Ethical Investing

Is your focus when investing only on financial returns, or do you care about the actions of the businesses you invest in?

Do you worry that a stock you hold in your portfolio might own interest in a business that produces products that make children sick, starts wars in third-world countries, or scams the elderly out of their retirement?

Should you want all of your investments to mirror your personal ethics?

Ethical Investing

Financial investing enterprises are increasing their offerings of investment vehicles that follow specific strategies that invest your money based on a predetermined set of ethics.  The concept behind ethical investing is that it gives individuals the power to allocate capital toward companies that are in line with the investor’s personal views.

Investors can use third-party rating systems such as ESG (environmental, social, and governance), SRI (Socially Responsible Investing) and BRI (Biblically Responsible Investing) to ensure their investments follow their personal ethics.  And of course, it is fairly easy to invest based on your political views if that is how you wish to spread your wealth.

Small Business Owners and Entrepreneurs

Small businesses and entrepreneurs have a similar investing dilemma with their investments, but with a twist.  They are not concerned with investing in stocks and bonds, but investing in their own businesses, which, just like financial investing, needs to have a good return and a product that reflects their personal ethics.

The four plus million small businesses in the United States are on the front line of investing in things other than financial products.  Small business owners and entrepreneurs’ first thought of investing nearly always is (and should be) to invest back into their business.

So, what should “ethical” investing look like for the small business owner and entrepreneur?

Doing the Most Good

An ethical definition of return is “doing the most good.”  Financial return is one form of doing good.  But so is building a quality product, hiring those released from prison, and donating a portion of profits to a worthy community cause.

As business owners, we need to think of our ethical investing responsibility as one of doing the most good while making a profit.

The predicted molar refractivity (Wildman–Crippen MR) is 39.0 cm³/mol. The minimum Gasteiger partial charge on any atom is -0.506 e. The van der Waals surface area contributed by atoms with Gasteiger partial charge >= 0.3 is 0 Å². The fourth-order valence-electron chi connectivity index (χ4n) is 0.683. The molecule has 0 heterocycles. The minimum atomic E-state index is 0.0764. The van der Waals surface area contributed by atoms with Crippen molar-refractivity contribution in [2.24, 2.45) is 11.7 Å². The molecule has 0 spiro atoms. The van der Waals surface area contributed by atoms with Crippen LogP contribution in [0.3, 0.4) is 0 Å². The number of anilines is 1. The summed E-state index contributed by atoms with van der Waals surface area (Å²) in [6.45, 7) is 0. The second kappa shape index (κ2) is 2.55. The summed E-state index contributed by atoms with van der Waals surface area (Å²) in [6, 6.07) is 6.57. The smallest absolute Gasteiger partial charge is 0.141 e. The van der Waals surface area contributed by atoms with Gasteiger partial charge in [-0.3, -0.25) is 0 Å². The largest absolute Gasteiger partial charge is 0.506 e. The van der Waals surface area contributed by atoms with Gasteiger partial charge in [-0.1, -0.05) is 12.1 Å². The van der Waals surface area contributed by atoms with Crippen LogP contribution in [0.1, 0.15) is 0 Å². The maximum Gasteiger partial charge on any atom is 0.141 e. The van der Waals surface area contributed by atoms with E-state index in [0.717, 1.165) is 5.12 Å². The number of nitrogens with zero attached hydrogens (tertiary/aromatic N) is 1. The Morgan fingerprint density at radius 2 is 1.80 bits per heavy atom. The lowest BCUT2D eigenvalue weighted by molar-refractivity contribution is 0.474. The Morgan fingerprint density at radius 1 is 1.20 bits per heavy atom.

Here are several aspects of what investing for a small business should look like:

  1. The business needs to be sustainable over many market fluctuations. Short term profits and limited visions are not healthy for the employees, the customers, and the community in which the business operates.
  2. Each business needs to operate ethically, honestly, and transparently. Quality customers will migrate to businesses who genuinely care about their integrity.
  3. Businesses need to operate through a set of rigid principles. Being for one trend and then against it later will be viewed as insecure and will drive away customers, employees, and potential outside investors.

The Bible

The beauty of the Bible is that it provides a rigid set of principles on which every business can operate.  In Genesis, God stresses we are to act as stewards of His creation.  We are to not only care for his environment but his people as well.

God’s metaphor for this attitude is found in Matthew 6:21.

                        For where your treasure is, there your heart will be also.

Investment is another term for treasure.   So, where you invest is where your heart and passions lie.  Your investments will reflect your ethics.  This should be true of our financial investments, but it needs also to be true of our business investments, which include the products and services we sell, the people we hire and train, and the attitudes we have when treating our customers.  All need to reflect our ethics.

Small business owners and entrepreneurs are to invest ethically.  But as opposed to investing in financial products that invest ethically for us, small business owners and entrepreneurs are responsible for making their own ethical decisions.   Relying on the Bible makes determining those ethical decisions easier.